The blues: a spoken language
Starting from a few lines of a blog, it’s true: a musical genre is similar to a spoken language, with its own vocabulary, terminology, grammatical rules, punctuation and so on.
In the same way, a musical tradition preserves elements that distinguish its own language:
– scales with certain intervals
– progressions and
– typical harmonies, according to certain rules.
The blues do not like fixed rules
So far it’s clear that the blues, by its nature, do not love too much-fixed rules, It’s born and developed in a context with no preordained details, there is very few of formal.
Everything comes in a natural and spontaneous way, take it or leave it, almost uneducated and yet productive, in its own way. More than a written language it’s like a spoken language made of dialects and slangs acquired with the listener’s passion combined with the musician’s mileage.
The direct experience
The direct experience of practices transmitted orally, acquired by ear, makes blues the traditional genre par excellence. It was then the whites who codified writing and tried to fix the notes on the paper, however, passages which by their nature are changeable and subject to variations in the mood of the musician.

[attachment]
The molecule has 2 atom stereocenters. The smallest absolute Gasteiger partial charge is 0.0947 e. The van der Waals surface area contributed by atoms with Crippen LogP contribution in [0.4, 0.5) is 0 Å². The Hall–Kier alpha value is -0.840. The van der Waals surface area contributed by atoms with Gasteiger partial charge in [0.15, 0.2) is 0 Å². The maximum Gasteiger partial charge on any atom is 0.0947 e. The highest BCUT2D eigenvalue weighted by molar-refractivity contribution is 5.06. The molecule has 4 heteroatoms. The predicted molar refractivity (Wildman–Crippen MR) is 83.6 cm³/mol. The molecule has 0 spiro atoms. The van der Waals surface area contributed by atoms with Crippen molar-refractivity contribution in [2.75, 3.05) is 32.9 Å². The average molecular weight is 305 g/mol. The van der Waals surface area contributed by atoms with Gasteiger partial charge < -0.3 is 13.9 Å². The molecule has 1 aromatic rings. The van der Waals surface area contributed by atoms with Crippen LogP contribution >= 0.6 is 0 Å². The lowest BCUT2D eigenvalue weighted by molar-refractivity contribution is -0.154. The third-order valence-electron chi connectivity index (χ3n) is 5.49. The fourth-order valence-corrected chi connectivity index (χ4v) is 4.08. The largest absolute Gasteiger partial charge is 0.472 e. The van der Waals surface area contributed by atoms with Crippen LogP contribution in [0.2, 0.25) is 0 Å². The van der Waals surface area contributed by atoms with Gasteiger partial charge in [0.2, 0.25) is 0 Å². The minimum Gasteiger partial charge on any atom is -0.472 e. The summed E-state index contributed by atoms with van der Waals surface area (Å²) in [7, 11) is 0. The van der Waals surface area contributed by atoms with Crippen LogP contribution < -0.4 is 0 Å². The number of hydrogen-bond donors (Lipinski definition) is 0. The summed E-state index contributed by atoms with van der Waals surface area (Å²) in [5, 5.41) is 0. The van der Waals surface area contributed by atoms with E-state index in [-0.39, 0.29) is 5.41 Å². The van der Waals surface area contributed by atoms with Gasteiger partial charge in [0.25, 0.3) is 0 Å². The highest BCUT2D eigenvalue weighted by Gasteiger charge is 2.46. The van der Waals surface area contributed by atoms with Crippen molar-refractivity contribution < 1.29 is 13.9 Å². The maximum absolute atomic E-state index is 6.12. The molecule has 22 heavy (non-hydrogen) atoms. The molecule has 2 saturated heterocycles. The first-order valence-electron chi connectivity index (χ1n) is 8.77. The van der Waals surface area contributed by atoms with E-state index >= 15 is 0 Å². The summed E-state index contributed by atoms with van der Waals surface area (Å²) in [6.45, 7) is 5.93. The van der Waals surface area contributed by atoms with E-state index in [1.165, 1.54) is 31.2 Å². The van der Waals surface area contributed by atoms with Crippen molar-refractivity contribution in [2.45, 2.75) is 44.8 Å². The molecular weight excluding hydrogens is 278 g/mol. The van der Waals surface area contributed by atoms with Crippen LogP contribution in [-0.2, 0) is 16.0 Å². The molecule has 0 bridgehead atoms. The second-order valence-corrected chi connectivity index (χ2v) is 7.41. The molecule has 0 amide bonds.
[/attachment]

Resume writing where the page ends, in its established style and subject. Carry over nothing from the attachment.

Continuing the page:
What would “jazz” be without blues?
This practice has led to forms of improvisation that later developed into jazz. What would jazz be without blues? Probably a language without a spine. I listened to musicians who bypassed the blues jumping in jazz. Result: complex sentences and mental executions, like a purely academic exercise.
Notes that, like a river in flood, spread everywhere at random. Simple and complete sentences are considered obvious, too easy to play.
The teaching of Miles Davis: using silence
When a language is lacking in its essential features, it loses its roots and becomes something else. As Miles Davis teaches, not only to play the right notes, the black ones for instance but also to avoid playing too many.
Be aware of silence relevance, translates into a wise use of pauses.